Applied Vegetation Science
volume
15
issue
1
pages
145 - 157
publisher
Opulus Press
external identifiers
  • wos:000299207600015
  • scopus:84855989372
ISSN
1402-2001
DOI
10.1111/j.1654-109X.2011.01143.x
project
BECC
language
English
LU publication?
yes
id
ed8387d7-9e7f-4100-bf9d-469d9e289beb (old id 2302583)
date added to LUP
2012-06-27 15:28:30
date last changed
2017-11-19 03:18:58
@article{ed8387d7-9e7f-4100-bf9d-469d9e289beb,
  abstract     = {Abstract<br/><br>
Question: Can satellite data be related to fine-scale species diversity and does the<br/><br>
integrated use of field and satellite data provide information that can be used in<br/><br>
the estimation of fine-scale species diversity in semi-natural grassland sites?<br/><br>
Location: The Baltic Island of Oland (Sweden).<br/><br>
Methods: Field work including the on-site description of 62 semi-natural<br/><br>
grassland sites (represented by three 0.5m0.5m plots per site) was performed<br/><br>
to record response variables (total species richness, mean species<br/><br>
richness and species spatial turnover) and field-measured explanatory variables<br/><br>
(field-layer height and distance between plots). Within each site, QuickBird<br/><br>
satellite data were extracted from a standardized sample area by associating<br/><br>
each field plot with a 33 pixel window (1 pixel = 2.4m2.4 m). Explanatory<br/><br>
variables (the normalized difference vegetation index and spectral heterogeneity)<br/><br>
were generated from the satellite data. Correlation tests, univariate<br/><br>
regressions, variance partitioning and multivariate linear regressions were used<br/><br>
to analyse the associations between response and explanatory variables.<br/><br>
Results: There was a significant association between the spectral heterogeneity<br/><br>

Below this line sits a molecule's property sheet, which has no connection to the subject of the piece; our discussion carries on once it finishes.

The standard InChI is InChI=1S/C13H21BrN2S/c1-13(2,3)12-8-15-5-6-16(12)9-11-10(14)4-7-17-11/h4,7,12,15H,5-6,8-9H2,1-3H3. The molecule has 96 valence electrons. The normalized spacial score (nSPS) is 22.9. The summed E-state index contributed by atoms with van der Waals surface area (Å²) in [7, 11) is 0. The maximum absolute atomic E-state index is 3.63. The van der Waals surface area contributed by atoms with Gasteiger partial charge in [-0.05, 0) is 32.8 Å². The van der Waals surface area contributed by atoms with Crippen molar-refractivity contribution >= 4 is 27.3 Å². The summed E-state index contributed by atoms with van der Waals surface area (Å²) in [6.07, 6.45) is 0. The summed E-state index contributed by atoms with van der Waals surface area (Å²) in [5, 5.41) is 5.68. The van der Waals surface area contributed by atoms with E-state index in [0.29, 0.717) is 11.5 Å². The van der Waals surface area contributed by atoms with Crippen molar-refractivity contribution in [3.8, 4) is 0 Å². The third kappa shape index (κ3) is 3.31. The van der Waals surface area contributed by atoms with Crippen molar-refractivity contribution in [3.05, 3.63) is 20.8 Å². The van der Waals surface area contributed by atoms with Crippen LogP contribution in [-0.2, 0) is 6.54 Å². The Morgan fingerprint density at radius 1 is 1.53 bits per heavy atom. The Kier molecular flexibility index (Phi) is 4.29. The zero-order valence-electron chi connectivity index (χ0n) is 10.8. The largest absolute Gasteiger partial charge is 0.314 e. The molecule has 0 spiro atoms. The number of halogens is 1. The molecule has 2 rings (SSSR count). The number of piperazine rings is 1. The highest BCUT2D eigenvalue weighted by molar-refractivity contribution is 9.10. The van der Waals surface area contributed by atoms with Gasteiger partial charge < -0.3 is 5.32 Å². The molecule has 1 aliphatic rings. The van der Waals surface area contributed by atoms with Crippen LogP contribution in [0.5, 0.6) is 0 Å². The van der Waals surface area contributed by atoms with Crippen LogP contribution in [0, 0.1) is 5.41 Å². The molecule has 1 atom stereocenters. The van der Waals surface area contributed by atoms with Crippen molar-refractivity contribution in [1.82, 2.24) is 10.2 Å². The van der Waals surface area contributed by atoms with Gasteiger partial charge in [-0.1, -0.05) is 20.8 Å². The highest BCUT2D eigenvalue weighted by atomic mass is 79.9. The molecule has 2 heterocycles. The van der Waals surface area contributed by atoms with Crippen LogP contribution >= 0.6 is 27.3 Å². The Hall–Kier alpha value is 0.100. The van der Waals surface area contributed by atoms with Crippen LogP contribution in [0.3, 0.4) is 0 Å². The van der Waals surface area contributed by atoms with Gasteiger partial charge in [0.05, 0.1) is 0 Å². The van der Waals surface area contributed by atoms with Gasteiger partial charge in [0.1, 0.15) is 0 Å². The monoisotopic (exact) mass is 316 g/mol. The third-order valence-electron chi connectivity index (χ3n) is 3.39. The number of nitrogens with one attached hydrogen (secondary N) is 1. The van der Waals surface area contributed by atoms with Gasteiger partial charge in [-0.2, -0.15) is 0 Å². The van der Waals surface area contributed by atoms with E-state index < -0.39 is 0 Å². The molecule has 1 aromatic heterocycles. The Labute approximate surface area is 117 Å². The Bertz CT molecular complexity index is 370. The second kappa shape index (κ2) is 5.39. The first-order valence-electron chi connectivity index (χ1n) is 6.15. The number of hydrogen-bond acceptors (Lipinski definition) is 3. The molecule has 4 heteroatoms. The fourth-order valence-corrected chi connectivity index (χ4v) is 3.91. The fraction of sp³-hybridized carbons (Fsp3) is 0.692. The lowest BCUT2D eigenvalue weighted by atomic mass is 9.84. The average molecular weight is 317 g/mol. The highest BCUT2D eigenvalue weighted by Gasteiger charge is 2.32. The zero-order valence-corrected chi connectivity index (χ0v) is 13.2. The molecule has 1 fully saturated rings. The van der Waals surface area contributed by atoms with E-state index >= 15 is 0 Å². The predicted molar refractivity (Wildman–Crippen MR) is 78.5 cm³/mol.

of the near-infrared band and the field-measured spatial turnover of species.<br/><br>
The most parsimonious explanatory model for each response variable included<br/><br>
both field-measured and satellite-generated explanatory variables. The models<br/><br>
explained 30–35% of the variation in species diversity (total richness 36%,<br/><br>
mean richness 31%, species turnover 33%).<br/><br>
Conclusions: High spatial resolution satellite data are capable of supplying<br/><br>
fine-scale habitat information that is relevant for the monitoring and conservation<br/><br>
management of fine-scale plant diversity in semi-natural grasslands.},
  author       = {Hall, Karin and Reitalu, Triin and Sykes, Martin and Prentice, Honor C},
  issn         = {1402-2001},
  keyword      = {Remote sensing,High-spatial resolution,Broadband,Small-scale,Species richness.},
  language     = {eng},
  number       = {1},
  pages        = {145--157},
  publisher    = {Opulus Press},
  series       = {Applied Vegetation Science},
  title        = {Spectral heterogeneity of QuickBird satellite data is related to fine-scale plant species spatial turnover in semi-natural grasslands},
  url          = {http://dx.doi.org/10.1111/j.1654-109X.2011.01143.x},
  volume       = {15},
  year         = {2012},
}